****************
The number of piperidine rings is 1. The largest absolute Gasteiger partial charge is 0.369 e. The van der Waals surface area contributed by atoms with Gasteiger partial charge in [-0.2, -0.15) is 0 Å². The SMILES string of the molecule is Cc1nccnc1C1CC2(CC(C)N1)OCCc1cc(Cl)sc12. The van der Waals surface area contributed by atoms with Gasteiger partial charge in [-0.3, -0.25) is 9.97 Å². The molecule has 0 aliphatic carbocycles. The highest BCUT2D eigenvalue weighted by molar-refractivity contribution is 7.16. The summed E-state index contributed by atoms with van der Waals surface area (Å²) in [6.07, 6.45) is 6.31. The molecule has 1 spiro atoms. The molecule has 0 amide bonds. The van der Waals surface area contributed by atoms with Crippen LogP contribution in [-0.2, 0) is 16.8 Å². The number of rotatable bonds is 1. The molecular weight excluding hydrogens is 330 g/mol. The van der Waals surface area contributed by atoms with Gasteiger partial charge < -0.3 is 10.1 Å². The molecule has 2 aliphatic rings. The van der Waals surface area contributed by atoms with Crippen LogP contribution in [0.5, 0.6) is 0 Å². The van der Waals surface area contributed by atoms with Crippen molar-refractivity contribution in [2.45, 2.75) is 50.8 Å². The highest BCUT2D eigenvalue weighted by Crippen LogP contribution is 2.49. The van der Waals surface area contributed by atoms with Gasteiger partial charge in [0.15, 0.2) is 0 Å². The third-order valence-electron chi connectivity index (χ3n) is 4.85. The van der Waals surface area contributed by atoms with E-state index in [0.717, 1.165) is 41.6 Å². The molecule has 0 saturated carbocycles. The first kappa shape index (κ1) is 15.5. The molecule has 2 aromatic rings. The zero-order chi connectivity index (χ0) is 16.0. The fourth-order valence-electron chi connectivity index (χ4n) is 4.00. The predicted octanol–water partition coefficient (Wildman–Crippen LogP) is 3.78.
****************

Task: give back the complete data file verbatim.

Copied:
The number of piperidine rings is 1. The largest absolute Gasteiger partial charge is 0.369 e. The van der Waals surface area contributed by atoms with Gasteiger partial charge in [-0.2, -0.15) is 0 Å². The SMILES string of the molecule is Cc1nccnc1C1CC2(CC(C)N1)OCCc1cc(Cl)sc12. The van der Waals surface area contributed by atoms with Gasteiger partial charge in [-0.3, -0.25) is 9.97 Å². The molecule has 0 aliphatic carbocycles. The highest BCUT2D eigenvalue weighted by molar-refractivity contribution is 7.16. The summed E-state index contributed by atoms with van der Waals surface area (Å²) in [6.07, 6.45) is 6.31. The molecule has 1 spiro atoms. The molecule has 0 amide bonds. The van der Waals surface area contributed by atoms with Crippen LogP contribution in [-0.2, 0) is 16.8 Å². The number of rotatable bonds is 1. The molecular weight excluding hydrogens is 330 g/mol. The van der Waals surface area contributed by atoms with Gasteiger partial charge < -0.3 is 10.1 Å². The molecule has 2 aliphatic rings. The van der Waals surface area contributed by atoms with Crippen LogP contribution in [0.5, 0.6) is 0 Å². The van der Waals surface area contributed by atoms with Crippen molar-refractivity contribution in [2.45, 2.75) is 50.8 Å². The highest BCUT2D eigenvalue weighted by Crippen LogP contribution is 2.49. The van der Waals surface area contributed by atoms with Gasteiger partial charge in [0.15, 0.2) is 0 Å². The third-order valence-electron chi connectivity index (χ3n) is 4.85. The van der Waals surface area contributed by atoms with E-state index in [0.717, 1.165) is 41.6 Å². The molecule has 0 saturated carbocycles. The first kappa shape index (κ1) is 15.5. The molecule has 2 aromatic rings. The zero-order chi connectivity index (χ0) is 16.0. The fourth-order valence-electron chi connectivity index (χ4n) is 4.00. The predicted octanol–water partition coefficient (Wildman–Crippen LogP) is 3.78.